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Concept# 4-polytope

Summary

In geometry, a 4-polytope (sometimes also called a polychoron, polycell, or polyhedroid) is a four-dimensional polytope. It is a connected and closed figure, composed of lower-dimensional polytopal elements: vertices, edges, faces (polygons), and cells (polyhedra). Each face is shared by exactly two cells. The 4-polytopes were discovered by the Swiss mathematician Ludwig Schläfli before 1853.
The two-dimensional analogue of a 4-polytope is a polygon, and the three-dimensional analogue is a polyhedron.
Topologically 4-polytopes are closely related to the uniform honeycombs, such as the cubic honeycomb, which tessellate 3-space; similarly the 3D cube is related to the infinite 2D square tiling. Convex 4-polytopes can be cut and unfolded as nets in 3-space.
A 4-polytope is a closed four-dimensional figure. It comprises vertices (corner points), edges, faces and cells. A cell is the three-dimensional analogue of a face, and is therefore a polyhedron. Each face must join exactly two cells, analogous to the way in which each edge of a polyhedron joins just two faces. Like any polytope, the elements of a 4-polytope cannot be subdivided into two or more sets which are also 4-polytopes, i.e. it is not a compound.
The convex regular 4-polytopes are the four-dimensional analogues of the Platonic solids. The most familiar 4-polytope is the tesseract or hypercube, the 4D analogue of the cube.
The convex regular 4-polytopes can be ordered by size as a measure of 4-dimensional content (hypervolume) for the same radius. Each greater polytope in the sequence is rounder than its predecessor, enclosing more content within the same radius. The 4-simplex (5-cell) is the limit smallest case, and the 120-cell is the largest. Complexity (as measured by comparing configuration matrices or simply the number of vertices) follows the same ordering.
4-polytopes cannot be seen in three-dimensional space due to their extra dimension. Several techniques are used to help visualise them.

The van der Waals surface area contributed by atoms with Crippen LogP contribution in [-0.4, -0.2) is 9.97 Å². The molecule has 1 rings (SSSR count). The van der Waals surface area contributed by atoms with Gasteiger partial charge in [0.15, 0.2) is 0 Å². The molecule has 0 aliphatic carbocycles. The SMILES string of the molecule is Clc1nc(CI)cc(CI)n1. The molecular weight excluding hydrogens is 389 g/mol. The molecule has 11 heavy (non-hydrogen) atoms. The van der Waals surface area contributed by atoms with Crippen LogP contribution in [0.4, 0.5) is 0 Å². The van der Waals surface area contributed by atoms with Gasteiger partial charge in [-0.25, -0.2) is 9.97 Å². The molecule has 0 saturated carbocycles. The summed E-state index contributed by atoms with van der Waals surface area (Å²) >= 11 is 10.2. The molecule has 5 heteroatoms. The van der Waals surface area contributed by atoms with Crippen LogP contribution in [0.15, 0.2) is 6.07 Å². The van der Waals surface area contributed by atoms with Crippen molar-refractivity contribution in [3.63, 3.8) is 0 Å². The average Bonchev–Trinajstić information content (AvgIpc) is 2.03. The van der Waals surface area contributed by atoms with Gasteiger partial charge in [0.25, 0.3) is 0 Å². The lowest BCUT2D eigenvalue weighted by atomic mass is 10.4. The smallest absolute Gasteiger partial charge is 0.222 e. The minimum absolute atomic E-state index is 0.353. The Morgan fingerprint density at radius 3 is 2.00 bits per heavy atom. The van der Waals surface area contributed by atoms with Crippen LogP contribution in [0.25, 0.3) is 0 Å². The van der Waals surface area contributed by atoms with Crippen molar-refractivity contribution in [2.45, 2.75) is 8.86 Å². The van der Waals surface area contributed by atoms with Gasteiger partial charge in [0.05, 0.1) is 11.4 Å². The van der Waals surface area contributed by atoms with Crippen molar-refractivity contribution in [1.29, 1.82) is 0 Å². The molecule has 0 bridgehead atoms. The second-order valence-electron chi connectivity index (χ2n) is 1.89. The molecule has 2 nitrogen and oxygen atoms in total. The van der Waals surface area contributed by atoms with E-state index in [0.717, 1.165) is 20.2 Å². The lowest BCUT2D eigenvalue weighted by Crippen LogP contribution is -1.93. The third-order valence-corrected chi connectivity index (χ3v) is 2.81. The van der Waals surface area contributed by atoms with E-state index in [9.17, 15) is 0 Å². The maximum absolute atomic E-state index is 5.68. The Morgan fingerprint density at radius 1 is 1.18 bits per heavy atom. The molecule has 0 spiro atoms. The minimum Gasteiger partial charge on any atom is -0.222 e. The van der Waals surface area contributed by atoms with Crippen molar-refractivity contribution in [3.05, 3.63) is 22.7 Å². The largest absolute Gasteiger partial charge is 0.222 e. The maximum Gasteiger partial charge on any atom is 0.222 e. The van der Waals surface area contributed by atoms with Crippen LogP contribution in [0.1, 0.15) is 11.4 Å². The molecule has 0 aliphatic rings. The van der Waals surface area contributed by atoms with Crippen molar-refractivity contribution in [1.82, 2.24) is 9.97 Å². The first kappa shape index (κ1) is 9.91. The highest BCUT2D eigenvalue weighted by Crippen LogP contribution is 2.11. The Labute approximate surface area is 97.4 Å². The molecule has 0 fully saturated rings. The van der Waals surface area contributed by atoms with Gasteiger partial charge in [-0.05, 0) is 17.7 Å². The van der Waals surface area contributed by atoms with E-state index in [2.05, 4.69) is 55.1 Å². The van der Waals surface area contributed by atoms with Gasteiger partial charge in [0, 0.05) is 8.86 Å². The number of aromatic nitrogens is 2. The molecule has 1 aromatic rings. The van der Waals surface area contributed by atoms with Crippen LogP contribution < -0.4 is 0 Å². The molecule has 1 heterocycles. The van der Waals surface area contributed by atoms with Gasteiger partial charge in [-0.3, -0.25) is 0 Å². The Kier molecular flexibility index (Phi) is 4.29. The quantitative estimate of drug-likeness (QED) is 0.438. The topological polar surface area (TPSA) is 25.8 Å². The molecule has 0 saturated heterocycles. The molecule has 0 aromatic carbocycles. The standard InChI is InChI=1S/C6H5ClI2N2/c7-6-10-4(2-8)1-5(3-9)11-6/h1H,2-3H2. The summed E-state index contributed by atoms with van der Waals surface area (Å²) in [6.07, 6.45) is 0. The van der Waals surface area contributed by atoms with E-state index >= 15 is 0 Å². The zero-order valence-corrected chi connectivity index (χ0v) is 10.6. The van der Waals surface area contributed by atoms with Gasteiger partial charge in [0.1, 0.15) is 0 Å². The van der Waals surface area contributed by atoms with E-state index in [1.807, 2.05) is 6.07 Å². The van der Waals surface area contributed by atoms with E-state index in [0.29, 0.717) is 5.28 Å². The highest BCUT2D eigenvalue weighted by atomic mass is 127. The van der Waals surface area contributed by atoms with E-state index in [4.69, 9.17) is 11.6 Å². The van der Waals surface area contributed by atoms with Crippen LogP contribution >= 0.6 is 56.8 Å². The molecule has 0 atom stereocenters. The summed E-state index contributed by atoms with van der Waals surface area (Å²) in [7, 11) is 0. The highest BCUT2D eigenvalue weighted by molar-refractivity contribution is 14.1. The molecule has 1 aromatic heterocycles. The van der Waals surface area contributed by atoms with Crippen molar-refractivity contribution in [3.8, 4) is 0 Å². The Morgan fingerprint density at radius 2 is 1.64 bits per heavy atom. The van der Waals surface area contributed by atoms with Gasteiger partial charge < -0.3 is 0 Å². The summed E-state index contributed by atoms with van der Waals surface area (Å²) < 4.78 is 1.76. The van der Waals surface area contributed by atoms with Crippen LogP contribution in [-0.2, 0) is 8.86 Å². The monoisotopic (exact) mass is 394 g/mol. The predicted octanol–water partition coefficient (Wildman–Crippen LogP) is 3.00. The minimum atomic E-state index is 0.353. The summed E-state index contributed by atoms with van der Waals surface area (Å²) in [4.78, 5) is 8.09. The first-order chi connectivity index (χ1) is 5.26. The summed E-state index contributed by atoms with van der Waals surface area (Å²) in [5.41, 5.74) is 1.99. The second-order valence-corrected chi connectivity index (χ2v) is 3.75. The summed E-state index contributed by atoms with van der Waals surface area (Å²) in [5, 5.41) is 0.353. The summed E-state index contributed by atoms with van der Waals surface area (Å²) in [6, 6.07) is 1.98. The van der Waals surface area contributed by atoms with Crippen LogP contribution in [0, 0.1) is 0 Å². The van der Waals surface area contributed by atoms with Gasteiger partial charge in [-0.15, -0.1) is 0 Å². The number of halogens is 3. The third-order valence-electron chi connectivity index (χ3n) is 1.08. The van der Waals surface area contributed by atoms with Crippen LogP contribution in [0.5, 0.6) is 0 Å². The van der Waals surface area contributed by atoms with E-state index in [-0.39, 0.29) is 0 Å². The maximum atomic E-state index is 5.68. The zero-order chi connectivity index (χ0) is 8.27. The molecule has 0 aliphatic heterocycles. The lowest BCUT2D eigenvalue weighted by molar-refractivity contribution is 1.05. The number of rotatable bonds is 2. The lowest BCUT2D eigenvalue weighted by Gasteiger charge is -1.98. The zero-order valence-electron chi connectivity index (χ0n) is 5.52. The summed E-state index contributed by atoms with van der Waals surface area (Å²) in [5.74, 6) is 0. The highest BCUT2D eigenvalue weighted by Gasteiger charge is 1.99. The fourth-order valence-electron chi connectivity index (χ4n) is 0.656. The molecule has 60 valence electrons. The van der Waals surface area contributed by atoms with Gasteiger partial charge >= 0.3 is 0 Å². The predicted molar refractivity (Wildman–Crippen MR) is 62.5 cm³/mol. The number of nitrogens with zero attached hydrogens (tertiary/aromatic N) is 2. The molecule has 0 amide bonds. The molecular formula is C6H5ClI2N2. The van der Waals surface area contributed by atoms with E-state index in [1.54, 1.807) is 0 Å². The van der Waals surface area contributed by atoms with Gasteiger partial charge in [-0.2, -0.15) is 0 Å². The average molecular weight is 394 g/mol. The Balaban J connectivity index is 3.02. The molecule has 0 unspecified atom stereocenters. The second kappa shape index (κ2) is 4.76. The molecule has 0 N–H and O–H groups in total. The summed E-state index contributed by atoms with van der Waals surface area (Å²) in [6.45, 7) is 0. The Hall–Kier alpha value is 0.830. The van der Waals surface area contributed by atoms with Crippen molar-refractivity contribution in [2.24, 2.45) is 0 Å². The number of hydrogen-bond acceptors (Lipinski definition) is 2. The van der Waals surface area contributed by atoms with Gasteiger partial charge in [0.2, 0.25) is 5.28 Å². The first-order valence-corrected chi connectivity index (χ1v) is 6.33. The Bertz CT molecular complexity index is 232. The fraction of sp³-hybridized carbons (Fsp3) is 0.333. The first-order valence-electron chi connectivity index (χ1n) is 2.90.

Orthogonal projection
Orthogonal projections can be used to show various symmetry orientations of a 4-polytope.

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Regular 4-polytope

In mathematics, a regular 4-polytope is a regular four-dimensional polytope. They are the four-dimensional analogues of the regular polyhedra in three dimensions and the regular polygons in two dimensions. There are six convex and ten star regular 4-polytopes, giving a total of sixteen. The convex regular 4-polytopes were first described by the Swiss mathematician Ludwig Schläfli in the mid-19th century. He discovered that there are precisely six such figures.

Schläfli symbol

In geometry, the Schläfli symbol is a notation of the form that defines regular polytopes and tessellations. The Schläfli symbol is named after the 19th-century Swiss mathematician Ludwig Schläfli, who generalized Euclidean geometry to more than three dimensions and discovered all their convex regular polytopes, including the six that occur in four dimensions. The Schläfli symbol is a recursive description, starting with {p} for a p-sided regular polygon that is convex.

Tesseract

In geometry, a tesseract is the four-dimensional analogue of the cube; the tesseract is to the cube as the cube is to the square. Just as the surface of the cube consists of six square faces, the hypersurface of the tesseract consists of eight cubical cells. The tesseract is one of the six convex regular 4-polytopes. The tesseract is also called an 8-cell, C8, (regular) octachoron, octahedroid, cubic prism, and tetracube. It is the four-dimensional hypercube, or 4-cube as a member of the dimensional family of hypercubes or measure polytopes.

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